Comment of the Day: The Drive Toward a Denser Houston

COMMENT OF THE DAY: THE DRIVE TOWARD A DENSER HOUSTON “Density is fine as long as it’s Not In My Back Yard. Hey, that’s catchy, someone should come up with an acronym for that. in all seriousness, though, there is a transit issue with density that’s related to the character of Houston’s approach to the car. Density in other cities works well because transit in other city cores works well. Houston is . . . working on it. The fear a lot of people have with large vertical density is that assumption that transit follows the plow, so to speak. In Houston, that can be a riskier gamble than elsewhere.” [J, commenting on Regent Square-ish Apartment Tower Possibly Breaking Ground in 2 Weeks]

13 Comment

  • But it’s never really been about density. Houston’s densest neighborhood (in terms of persons per square mile) is actually Gulfton. Nobody would argue that we want to model new development in Houston on Gulfton.
    It’s actually about the -appearance- of density: high and mid rises with retail on the first floor and offices or apartments above; shared party walls; wide sidewalks; transit; urban plazas and parks; accommodations for pedestrians…. You might still only have 5,000 people per square mile, but it looks and feels like you’re in a dense urban environment.

  • In 1976, half a million Flint, MI residents moved to Houston, almost doubling the population. In 1978, almost a million people moved to Houston, this time from Ohio, when the Goodyear plant closed. These were good people, seeking jobs, homes, happiness, accepting Houston as it is, not trying to remake it into their previous homes. In 1980, a national radio program announced that Houston was booming. Between 1980 and 1982, two and a half million New Yorkers moved to Houston. In 1983, half a million Texans moved OUT of Houston. People have said to me, “I’ve lived here for 7 (or 9 or 18) years and you are the first Texan I’ve met.” (Austin was NOT thrilled.)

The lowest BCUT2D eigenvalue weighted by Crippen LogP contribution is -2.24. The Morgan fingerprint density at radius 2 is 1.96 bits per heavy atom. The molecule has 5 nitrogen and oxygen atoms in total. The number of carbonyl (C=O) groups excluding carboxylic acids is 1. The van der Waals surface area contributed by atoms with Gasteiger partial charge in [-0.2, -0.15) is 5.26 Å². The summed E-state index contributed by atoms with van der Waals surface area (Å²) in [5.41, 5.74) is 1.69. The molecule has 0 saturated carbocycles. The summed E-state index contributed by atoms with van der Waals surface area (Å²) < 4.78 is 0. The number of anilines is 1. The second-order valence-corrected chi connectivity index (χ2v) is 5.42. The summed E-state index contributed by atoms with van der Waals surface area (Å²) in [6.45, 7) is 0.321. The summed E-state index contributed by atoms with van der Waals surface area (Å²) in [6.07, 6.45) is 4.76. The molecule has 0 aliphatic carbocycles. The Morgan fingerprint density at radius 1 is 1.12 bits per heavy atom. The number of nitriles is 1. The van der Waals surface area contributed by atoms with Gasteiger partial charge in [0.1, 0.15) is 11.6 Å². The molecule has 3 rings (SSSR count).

Twenty years ago, NYC was known for its crabby attitude. That has changed. I contend that the exodus left more breathing room. Humans are not happy when crowded into too small an area. When was the last time a stranger nodded Hello or smiled or waved, just because you were passing on the street in Houston? I’ll bet it’s been 20 years.

  • To echo ZAW’s comments, one of the most active neighborhoods in Houston in a traditional sense is the Montrose district along Westheimer. On an average night, there are many pedestrians, constant traffic, interaction, etc. But it’s not a particularly dense neighborhood.

    Houston cannot (and never will) replicate cities like New York, London, or Paris. Nor would we want to. But Houston needs to theorize its own model for a working urbanism. Our city does many things right and many things wrong, but I wonder if we continually misinterpret or undervalue what really works about the city. To my mind, these qualities are not found in Bellaire or West U or Katy. Nor can we simply copy other cities’ models for urbanism and expect them to work here. That’s why the vision for transit sometimes seems misplaced: “hey, if it’s good for San Francisco, it’s good for Houston,” despite distinct cultures, landscapes, modes of transit. And the prescriptives for New Urbanism–so ubiquitous in other places–may actually be a poor fit here, because Houston has a compelling grittiness that New Urbanism paints over or attempts to fix. Some of this uniqueness is found in the slightly less manicured zones of the city, such as East Downtown, parts of the Heights, Montrose, etc.

  • @Matt, most all of those pedestrians who are walking along Westheimer in Montrose probably drove a car to that part of town, and either parked that car in the neighborhood or at an establishment. Car culture. Sorry.

  • City Center is one example bringing the aforementioned ‘risky gamble’ successfully to Houston. Primetime free parking in the three garages is a problem. Other than that, I feel this property to be a very nice place to frequent.

  • @markd, if you read my comment, I don’t say anything against the car culture. In fact, I think it’s one of the more interesting aspects of Houston’s urbanism. But because there’s an assumption that walkability = better, we don’t spend much time discussing how to improve Houston’s car culture, only how to make ourselves more walkable.